Winter Weather Leads to Coast Guard Rescues
As winter weather brutalizes the eastern coast of the United States, you may see an increase in the number of Coast Guard rescues performed.
Recently, the Weather Channel reported that hurricane like winds and cold temperatures resulted in the rescue of an Australian family that was stranded at sea after Winter Storm Neptune ripped their boat’s sails off. According to the network, the rescue took place about 140 miles southeast of Nantucket. The men onboard the boat reportedly suffered from severe hypothermia.
In addition to this rescue, recently in New York, the Coast Guard had to break a tugboat out of thick ice near West Point. The vessel was attempting to deliver 26,929 barrels of home heating oil.
As these cases prove, in times of severe winter weather, you may see an increase in rescues. This is especially true of vessels that transport resources to the east coast. According to a release by the Coast Guard, 75 percent of all heating oil used in the U.S. is transported through New England, New York and New Jersey. Additionally, barges through Coast Guard-protected ports deliver 90 percent of that.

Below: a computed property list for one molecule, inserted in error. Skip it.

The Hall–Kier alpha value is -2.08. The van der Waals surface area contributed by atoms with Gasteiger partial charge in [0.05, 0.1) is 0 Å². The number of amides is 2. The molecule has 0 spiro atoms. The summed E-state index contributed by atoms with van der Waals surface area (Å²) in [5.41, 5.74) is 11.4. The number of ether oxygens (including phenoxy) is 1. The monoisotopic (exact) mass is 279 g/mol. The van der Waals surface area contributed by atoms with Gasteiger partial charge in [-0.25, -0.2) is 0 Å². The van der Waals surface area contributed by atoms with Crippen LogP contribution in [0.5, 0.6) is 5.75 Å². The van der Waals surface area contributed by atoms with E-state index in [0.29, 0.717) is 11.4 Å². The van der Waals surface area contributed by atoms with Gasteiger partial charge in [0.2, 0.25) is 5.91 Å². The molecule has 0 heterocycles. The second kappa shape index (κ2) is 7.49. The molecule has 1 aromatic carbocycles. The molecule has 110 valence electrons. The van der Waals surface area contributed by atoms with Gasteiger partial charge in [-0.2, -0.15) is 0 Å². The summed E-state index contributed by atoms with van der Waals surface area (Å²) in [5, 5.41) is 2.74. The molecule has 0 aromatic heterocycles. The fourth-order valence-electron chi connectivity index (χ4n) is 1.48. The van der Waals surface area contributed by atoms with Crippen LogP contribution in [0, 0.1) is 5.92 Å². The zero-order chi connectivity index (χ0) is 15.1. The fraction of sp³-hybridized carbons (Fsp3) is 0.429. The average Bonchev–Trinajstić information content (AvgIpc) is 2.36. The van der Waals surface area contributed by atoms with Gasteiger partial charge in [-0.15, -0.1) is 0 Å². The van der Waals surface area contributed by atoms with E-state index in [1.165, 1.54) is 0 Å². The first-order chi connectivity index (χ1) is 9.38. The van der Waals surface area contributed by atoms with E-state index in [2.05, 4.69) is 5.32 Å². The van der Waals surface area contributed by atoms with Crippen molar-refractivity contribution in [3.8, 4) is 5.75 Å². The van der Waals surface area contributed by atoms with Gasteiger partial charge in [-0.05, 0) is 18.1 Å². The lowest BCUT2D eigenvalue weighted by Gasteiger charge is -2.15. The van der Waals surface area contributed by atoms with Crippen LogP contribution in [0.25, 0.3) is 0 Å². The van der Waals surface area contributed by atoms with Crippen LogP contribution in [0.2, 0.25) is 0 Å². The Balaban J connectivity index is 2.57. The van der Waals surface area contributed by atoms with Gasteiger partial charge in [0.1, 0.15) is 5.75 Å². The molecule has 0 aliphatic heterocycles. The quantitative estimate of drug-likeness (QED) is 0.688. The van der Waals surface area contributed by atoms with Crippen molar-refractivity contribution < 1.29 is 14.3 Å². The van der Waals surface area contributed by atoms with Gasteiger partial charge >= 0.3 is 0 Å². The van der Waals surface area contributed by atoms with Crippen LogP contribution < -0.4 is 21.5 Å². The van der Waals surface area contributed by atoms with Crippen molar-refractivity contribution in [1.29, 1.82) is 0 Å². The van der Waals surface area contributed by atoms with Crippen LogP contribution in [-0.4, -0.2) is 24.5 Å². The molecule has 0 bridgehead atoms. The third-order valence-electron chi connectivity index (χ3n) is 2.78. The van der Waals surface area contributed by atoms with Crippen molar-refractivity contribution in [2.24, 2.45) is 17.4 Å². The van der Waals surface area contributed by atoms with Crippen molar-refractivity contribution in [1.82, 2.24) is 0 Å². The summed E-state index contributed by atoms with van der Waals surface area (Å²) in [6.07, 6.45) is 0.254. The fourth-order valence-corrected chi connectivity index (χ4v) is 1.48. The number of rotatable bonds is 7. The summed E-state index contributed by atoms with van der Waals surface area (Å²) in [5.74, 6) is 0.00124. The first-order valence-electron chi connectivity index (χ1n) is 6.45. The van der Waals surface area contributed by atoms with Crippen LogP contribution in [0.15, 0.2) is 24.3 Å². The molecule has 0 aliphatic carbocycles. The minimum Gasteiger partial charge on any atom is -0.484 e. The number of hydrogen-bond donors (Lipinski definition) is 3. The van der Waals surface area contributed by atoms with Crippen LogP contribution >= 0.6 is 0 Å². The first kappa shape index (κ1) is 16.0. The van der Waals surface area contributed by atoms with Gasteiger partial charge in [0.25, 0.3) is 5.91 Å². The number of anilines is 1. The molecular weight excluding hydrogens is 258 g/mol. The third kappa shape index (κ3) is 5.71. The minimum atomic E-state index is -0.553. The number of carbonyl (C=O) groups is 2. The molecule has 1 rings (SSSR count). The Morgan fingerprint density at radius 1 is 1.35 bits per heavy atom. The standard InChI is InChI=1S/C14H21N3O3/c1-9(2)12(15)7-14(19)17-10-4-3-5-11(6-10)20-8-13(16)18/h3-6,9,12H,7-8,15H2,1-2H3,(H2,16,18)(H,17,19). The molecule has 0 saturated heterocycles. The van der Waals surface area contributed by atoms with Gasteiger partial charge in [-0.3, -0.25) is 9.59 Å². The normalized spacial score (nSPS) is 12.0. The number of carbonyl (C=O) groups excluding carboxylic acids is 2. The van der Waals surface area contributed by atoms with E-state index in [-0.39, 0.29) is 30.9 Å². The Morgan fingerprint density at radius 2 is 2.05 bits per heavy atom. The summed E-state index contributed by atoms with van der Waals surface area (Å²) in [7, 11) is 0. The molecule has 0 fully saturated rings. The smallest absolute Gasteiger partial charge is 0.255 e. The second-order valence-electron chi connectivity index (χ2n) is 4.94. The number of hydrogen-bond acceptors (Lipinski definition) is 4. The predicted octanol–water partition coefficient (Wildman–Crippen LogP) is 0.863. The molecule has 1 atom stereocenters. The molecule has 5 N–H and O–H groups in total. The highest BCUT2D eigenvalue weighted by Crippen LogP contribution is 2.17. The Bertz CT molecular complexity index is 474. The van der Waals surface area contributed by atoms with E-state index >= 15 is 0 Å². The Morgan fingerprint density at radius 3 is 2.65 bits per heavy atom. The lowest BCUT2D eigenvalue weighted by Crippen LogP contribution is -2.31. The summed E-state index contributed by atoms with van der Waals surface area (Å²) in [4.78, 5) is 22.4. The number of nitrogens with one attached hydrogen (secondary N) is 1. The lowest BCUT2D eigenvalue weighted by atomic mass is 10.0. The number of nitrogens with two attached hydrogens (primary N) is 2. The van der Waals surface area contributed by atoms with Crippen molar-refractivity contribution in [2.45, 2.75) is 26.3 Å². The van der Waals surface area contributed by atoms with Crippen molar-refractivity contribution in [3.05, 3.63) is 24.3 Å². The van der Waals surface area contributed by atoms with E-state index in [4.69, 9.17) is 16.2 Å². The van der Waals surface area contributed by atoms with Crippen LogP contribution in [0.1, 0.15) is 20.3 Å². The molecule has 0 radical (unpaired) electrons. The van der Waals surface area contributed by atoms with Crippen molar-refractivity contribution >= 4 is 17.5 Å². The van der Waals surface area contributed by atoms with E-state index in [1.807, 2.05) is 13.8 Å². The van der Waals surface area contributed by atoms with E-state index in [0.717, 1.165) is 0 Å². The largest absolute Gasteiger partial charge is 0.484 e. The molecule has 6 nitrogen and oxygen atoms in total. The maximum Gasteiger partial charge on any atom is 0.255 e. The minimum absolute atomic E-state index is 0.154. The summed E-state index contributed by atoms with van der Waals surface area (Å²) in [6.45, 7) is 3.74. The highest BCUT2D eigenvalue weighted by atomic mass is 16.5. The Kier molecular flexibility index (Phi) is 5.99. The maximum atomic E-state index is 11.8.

These examples should serve as reminder that vessel operators need to make sure they are prepared for winter weather conditions. This includes checking forecasts before departure. Remember, ice can be especially hard to navigate and may present itself unpredictably.
Remember, maritime accidents can occur anytime, and workers and crewmembers on commercial vessels are especially vulnerable during severe weather conditions. Crewmembers are sometimes exposed to brutal weather elements for long periods while waiting for a rescue. If you are injured in an incident involving severe winter weather, it may be in your best interest to speak to an attorney who could potentially help you determine your options.
For more information, in the video above, attorney Carolyn Latti discusses how maritime law differs from other practice areas. Keep in mind, in instances were seaman are injured in poor weather incidents, the Jones Act may apply, as an employer may be responsible for failing to exercise care in poor weather conditions.
Latti & Anderson LLP – Nationwide Maritime Attorneys